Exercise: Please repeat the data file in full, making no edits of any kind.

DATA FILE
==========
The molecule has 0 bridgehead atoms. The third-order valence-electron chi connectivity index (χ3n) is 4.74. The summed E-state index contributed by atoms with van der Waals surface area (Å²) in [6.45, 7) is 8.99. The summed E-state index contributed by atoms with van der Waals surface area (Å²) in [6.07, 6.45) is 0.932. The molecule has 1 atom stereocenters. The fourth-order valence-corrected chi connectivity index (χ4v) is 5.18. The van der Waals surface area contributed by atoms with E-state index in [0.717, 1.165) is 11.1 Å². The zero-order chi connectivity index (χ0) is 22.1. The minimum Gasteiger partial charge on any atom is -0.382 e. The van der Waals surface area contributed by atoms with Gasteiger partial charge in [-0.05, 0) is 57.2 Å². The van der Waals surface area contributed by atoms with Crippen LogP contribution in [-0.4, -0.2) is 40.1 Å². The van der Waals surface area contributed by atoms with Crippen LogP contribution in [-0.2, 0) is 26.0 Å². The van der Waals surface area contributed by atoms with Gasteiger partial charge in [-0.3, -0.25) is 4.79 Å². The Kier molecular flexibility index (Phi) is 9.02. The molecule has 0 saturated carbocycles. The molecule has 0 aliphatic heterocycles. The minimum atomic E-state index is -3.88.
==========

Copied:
The molecule has 0 bridgehead atoms. The third-order valence-electron chi connectivity index (χ3n) is 4.74. The summed E-state index contributed by atoms with van der Waals surface area (Å²) in [6.45, 7) is 8.99. The summed E-state index contributed by atoms with van der Waals surface area (Å²) in [6.07, 6.45) is 0.932. The molecule has 1 atom stereocenters. The fourth-order valence-corrected chi connectivity index (χ4v) is 5.18. The van der Waals surface area contributed by atoms with E-state index in [0.717, 1.165) is 11.1 Å². The zero-order chi connectivity index (χ0) is 22.1. The minimum Gasteiger partial charge on any atom is -0.382 e. The van der Waals surface area contributed by atoms with Gasteiger partial charge in [-0.05, 0) is 57.2 Å². The van der Waals surface area contributed by atoms with Crippen LogP contribution in [-0.4, -0.2) is 40.1 Å². The van der Waals surface area contributed by atoms with Crippen LogP contribution in [-0.2, 0) is 26.0 Å². The van der Waals surface area contributed by atoms with Gasteiger partial charge in [-0.3, -0.25) is 4.79 Å². The Kier molecular flexibility index (Phi) is 9.02. The molecule has 0 saturated carbocycles. The molecule has 0 aliphatic heterocycles. The minimum atomic E-state index is -3.88.